A total of 35.6 million people worldwide are suffering from dementia, and this figure is set to double every 20 years according to prognoses.
While most people develop dementia in old age, several are also struck by so-called ‘Young-onset dementia’ (YOD) under the age of 65.
Developing dementia at such a relatively young age has predominantly been linked to genes, but there are many other factors at play, according to a Swedish study. Researchers at the University of Umeå have uncovered nine risk factors for YOD.
“Young-onset dementia has been related to genetic mutations in affected families. The identification of other risk factors could improve the understanding of this heterogeneous group of syndromes,” they comment in their report.
The study tracked 488,484 Swedish men conscripted for mandatory military service from September 1969 through to December 1979.
During the course of an extensive 37-year follow-up period, 487 men were diagnosed as having YOD, at an average age of 54 years.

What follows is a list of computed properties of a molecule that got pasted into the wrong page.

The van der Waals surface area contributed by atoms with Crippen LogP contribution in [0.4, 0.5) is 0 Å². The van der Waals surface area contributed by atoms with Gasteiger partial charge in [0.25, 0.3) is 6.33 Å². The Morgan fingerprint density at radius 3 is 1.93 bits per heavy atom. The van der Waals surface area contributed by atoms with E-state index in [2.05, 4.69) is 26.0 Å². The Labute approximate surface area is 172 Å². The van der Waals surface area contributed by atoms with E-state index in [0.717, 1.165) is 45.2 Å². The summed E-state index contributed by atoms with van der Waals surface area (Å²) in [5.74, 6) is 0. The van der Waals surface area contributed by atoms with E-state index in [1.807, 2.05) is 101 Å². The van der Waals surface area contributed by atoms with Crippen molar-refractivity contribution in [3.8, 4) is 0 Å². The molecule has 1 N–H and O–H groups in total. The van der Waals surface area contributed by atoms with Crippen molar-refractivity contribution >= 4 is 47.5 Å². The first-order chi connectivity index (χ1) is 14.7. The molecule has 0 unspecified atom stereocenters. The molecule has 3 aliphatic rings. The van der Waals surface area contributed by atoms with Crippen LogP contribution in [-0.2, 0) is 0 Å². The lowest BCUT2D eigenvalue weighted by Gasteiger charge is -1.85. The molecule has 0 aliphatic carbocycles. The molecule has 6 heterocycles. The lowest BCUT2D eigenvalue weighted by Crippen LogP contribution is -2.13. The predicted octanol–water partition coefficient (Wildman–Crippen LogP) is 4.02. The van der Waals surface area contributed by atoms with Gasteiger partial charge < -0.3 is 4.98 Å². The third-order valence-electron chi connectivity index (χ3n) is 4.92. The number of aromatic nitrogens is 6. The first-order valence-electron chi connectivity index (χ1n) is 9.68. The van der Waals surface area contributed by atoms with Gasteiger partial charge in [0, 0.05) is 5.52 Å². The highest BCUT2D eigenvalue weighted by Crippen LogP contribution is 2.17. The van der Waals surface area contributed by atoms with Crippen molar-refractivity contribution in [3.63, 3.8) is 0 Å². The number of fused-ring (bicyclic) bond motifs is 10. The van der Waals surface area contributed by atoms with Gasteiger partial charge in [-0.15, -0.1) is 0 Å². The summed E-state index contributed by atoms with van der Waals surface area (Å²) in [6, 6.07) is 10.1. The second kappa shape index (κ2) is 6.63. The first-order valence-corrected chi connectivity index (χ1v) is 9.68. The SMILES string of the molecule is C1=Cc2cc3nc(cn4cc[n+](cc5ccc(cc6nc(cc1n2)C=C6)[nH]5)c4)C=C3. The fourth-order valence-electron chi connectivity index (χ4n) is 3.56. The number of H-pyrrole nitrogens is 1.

The findings indicate that alcohol poisoning – i.e. mild or severe intoxication – was the factor most often connected to the onset of dementia in the follow-up period. It increased the risk of dementia almost five-fold, with an estimated ‘hazard ratio’ (HR) of 4.82.
Stroke or the use of antipsychotic drugs increased the dementia risk almost three-fold, with an HR of 2.96 and 2.75, respectively. Suffering from depression or having a father with dementia nearly doubled the risk, with HR 1.89 and 1.65, respectively.
Other risk factors include drug intoxication, low cognitive function, low body height and high systolic blood pressure at the time of conscription.
“Collectively, these factors accounted for 68 percent of the YOD cases identified,” the researchers comment.
The results also indicate that men in the lowest third of overall cognitive function with at least two of the nine risk factors had a 20-fold increased risk of developing YOD during the follow-up period.
”The study shows that these independent risk factors are very significant for the development of young-onset dementia for men,” says lead researcher Professor Peter Nordström at the University of Umeå in a press release.
“Although the different factors have an amplifying effect on each other, it is possible to alleviate these factors. Since most of the risk factors can be identified early in life, there is good potential to prevent the onset of disease,” Nordström adds.